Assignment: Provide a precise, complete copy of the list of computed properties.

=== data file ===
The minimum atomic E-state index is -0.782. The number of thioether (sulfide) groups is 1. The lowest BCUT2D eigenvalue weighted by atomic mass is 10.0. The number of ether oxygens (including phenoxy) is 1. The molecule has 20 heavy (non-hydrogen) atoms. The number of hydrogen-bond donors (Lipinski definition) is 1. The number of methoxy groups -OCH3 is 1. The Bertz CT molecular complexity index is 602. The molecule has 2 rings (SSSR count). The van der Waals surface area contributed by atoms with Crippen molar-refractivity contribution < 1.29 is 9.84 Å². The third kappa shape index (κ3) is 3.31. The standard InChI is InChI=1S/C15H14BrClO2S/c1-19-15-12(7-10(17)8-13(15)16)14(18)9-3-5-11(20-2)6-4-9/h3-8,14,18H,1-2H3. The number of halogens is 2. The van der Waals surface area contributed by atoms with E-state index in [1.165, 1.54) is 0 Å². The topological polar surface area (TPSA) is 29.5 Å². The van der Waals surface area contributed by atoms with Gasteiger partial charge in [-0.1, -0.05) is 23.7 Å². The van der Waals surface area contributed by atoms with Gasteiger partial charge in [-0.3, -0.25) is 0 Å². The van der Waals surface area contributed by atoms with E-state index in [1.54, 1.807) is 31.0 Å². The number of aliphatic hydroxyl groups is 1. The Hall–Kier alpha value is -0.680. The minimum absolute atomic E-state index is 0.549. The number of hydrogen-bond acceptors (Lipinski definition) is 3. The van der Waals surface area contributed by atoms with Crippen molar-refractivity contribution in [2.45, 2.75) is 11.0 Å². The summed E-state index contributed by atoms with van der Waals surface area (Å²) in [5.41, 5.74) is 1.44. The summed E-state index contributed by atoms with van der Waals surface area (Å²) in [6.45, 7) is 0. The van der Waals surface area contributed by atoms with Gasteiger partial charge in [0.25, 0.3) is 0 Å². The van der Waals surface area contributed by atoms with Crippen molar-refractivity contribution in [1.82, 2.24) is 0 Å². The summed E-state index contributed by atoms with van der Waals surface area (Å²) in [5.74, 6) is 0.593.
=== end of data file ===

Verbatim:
The minimum atomic E-state index is -0.782. The number of thioether (sulfide) groups is 1. The lowest BCUT2D eigenvalue weighted by atomic mass is 10.0. The number of ether oxygens (including phenoxy) is 1. The molecule has 20 heavy (non-hydrogen) atoms. The number of hydrogen-bond donors (Lipinski definition) is 1. The number of methoxy groups -OCH3 is 1. The Bertz CT molecular complexity index is 602. The molecule has 2 rings (SSSR count). The van der Waals surface area contributed by atoms with Crippen molar-refractivity contribution < 1.29 is 9.84 Å². The third kappa shape index (κ3) is 3.31. The standard InChI is InChI=1S/C15H14BrClO2S/c1-19-15-12(7-10(17)8-13(15)16)14(18)9-3-5-11(20-2)6-4-9/h3-8,14,18H,1-2H3. The number of halogens is 2. The van der Waals surface area contributed by atoms with E-state index in [1.165, 1.54) is 0 Å². The topological polar surface area (TPSA) is 29.5 Å². The van der Waals surface area contributed by atoms with Gasteiger partial charge in [-0.1, -0.05) is 23.7 Å². The van der Waals surface area contributed by atoms with Gasteiger partial charge in [-0.3, -0.25) is 0 Å². The van der Waals surface area contributed by atoms with E-state index in [1.54, 1.807) is 31.0 Å². The number of aliphatic hydroxyl groups is 1. The Hall–Kier alpha value is -0.680. The minimum absolute atomic E-state index is 0.549. The number of hydrogen-bond acceptors (Lipinski definition) is 3. The van der Waals surface area contributed by atoms with Crippen molar-refractivity contribution in [2.45, 2.75) is 11.0 Å². The summed E-state index contributed by atoms with van der Waals surface area (Å²) in [5.41, 5.74) is 1.44. The summed E-state index contributed by atoms with van der Waals surface area (Å²) in [6.45, 7) is 0. The van der Waals surface area contributed by atoms with Gasteiger partial charge in [0.25, 0.3) is 0 Å². The van der Waals surface area contributed by atoms with Crippen molar-refractivity contribution in [1.82, 2.24) is 0 Å². The summed E-state index contributed by atoms with van der Waals surface area (Å²) in [5.74, 6) is 0.593.